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George GershwinHis Life and Work$
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Howard Pollack

Print publication date: 2007

Print ISBN-13: 9780520248649

Published to California Scholarship Online: May 2012

DOI: 10.1525/california/9780520248649.001.0001

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PRINTED FROM CALIFORNIA SCHOLARSHIP ONLINE (www.california.universitypressscholarship.com). (c) Copyright University of California Press, 2019. All Rights Reserved. An individual user may print out a PDF of a single chapter of a monograph in CALSO for personal use.date: 14 October 2019

From The French Doll to Our Nell (1922)

From The French Doll to Our Nell (1922)

Chapter:
(p.263) Chapter Fourteen From The French Doll to Our Nell (1922)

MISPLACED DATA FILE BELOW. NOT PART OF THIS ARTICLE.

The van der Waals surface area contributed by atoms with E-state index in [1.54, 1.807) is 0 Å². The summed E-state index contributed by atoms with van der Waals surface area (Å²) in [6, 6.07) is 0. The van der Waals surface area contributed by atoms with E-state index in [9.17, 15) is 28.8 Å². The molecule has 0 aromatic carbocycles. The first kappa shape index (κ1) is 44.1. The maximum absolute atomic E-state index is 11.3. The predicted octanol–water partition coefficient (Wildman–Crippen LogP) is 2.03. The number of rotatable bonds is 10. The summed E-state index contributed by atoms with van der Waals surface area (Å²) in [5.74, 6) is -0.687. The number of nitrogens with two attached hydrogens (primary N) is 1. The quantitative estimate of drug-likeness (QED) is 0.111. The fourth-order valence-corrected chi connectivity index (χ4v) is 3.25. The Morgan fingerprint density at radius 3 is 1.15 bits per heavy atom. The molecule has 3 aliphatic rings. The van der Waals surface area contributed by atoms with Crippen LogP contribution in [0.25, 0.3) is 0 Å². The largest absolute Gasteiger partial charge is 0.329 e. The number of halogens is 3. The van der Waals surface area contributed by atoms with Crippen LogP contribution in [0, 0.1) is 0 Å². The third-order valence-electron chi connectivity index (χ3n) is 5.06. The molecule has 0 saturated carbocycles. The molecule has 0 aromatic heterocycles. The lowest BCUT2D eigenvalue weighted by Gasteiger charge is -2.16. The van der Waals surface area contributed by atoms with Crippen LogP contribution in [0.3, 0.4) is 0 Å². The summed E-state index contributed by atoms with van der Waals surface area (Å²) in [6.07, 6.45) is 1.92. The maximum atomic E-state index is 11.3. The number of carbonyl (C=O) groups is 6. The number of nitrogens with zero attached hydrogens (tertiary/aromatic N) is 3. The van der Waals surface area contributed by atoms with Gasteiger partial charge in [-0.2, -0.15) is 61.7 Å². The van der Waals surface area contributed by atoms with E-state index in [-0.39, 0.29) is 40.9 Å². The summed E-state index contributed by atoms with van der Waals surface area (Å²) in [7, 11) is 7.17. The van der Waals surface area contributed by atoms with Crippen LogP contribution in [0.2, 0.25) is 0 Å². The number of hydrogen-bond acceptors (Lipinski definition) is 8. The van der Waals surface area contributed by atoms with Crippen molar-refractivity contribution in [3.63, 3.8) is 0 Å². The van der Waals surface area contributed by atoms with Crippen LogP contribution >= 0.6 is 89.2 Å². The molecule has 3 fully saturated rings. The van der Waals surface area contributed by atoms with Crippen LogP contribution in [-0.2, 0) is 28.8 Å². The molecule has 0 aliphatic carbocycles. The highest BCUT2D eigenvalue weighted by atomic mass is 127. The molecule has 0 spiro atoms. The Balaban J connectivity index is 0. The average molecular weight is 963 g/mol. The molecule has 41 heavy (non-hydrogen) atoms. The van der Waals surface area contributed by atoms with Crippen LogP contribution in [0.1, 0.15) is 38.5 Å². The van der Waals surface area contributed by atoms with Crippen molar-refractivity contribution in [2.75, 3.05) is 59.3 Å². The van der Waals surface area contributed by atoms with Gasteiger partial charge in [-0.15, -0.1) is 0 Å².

Source:
George Gershwin
Author(s):

Howard Pollack

Publisher:
University of California Press
DOI:10.1525/california/9780520248649.003.0014

On February 20, 1922, two shows opened on Broadway—The French Doll at the Lyceum and For Goodness Sake at the Lyric—that featured some new songs by Gershwin. For Goodness Sake, which ran for 103 performances, grabbed the critics as bright and sophisticated. “Yankee Doodle Blues” became one of Gershwin's relatively few early hits, with more than ten recordings in 1922 alone. Gershwin wrote his third Scandals score, the Scandals of 1922, mostly with Buddy DeSylva. Blue Monday Blues represented another kind of landmark: a one-act opera, lasting about twenty minutes, for six black characters and chorus. Our Nell offered the novel spectacle of a jazzy melodrama, though set in New England rather than Harlem.

Keywords:   For Goodness Sake, Yankee Doodle Blues, Buddy DeSylva, Scandals of 1922, Blue Monday Blues

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